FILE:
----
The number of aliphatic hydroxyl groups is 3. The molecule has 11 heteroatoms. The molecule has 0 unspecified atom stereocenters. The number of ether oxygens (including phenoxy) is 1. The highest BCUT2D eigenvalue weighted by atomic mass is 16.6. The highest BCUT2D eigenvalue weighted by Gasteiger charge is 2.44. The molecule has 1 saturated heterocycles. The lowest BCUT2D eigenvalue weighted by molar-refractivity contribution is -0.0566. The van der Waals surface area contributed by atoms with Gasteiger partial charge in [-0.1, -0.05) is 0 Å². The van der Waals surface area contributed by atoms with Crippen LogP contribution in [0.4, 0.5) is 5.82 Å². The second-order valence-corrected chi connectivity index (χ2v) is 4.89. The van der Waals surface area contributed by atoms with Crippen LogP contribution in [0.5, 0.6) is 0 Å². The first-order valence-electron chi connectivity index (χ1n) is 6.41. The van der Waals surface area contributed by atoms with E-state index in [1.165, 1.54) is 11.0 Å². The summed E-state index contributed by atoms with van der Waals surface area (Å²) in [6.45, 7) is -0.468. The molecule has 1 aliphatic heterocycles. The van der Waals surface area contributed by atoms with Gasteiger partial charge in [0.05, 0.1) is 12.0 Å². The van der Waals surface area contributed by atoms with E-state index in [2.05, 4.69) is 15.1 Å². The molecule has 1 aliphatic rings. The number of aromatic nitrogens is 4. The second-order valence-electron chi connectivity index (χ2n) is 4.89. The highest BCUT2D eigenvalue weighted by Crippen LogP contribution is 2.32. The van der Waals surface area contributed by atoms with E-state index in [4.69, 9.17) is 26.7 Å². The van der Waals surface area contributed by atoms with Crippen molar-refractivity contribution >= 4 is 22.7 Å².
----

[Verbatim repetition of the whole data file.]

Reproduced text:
The number of aliphatic hydroxyl groups is 3. The molecule has 11 heteroatoms. The molecule has 0 unspecified atom stereocenters. The number of ether oxygens (including phenoxy) is 1. The highest BCUT2D eigenvalue weighted by atomic mass is 16.6. The highest BCUT2D eigenvalue weighted by Gasteiger charge is 2.44. The molecule has 1 saturated heterocycles. The lowest BCUT2D eigenvalue weighted by molar-refractivity contribution is -0.0566. The van der Waals surface area contributed by atoms with Gasteiger partial charge in [-0.1, -0.05) is 0 Å². The van der Waals surface area contributed by atoms with Crippen LogP contribution in [0.4, 0.5) is 5.82 Å². The second-order valence-corrected chi connectivity index (χ2v) is 4.89. The van der Waals surface area contributed by atoms with Crippen LogP contribution in [0.5, 0.6) is 0 Å². The first-order valence-electron chi connectivity index (χ1n) is 6.41. The van der Waals surface area contributed by atoms with E-state index in [1.165, 1.54) is 11.0 Å². The summed E-state index contributed by atoms with van der Waals surface area (Å²) in [6.45, 7) is -0.468. The molecule has 1 aliphatic heterocycles. The van der Waals surface area contributed by atoms with Gasteiger partial charge in [0.05, 0.1) is 12.0 Å². The van der Waals surface area contributed by atoms with E-state index in [2.05, 4.69) is 15.1 Å². The molecule has 1 aliphatic rings. The number of aromatic nitrogens is 4. The second-order valence-electron chi connectivity index (χ2n) is 4.89. The highest BCUT2D eigenvalue weighted by Crippen LogP contribution is 2.32. The van der Waals surface area contributed by atoms with E-state index in [4.69, 9.17) is 26.7 Å². The van der Waals surface area contributed by atoms with Crippen molar-refractivity contribution >= 4 is 22.7 Å².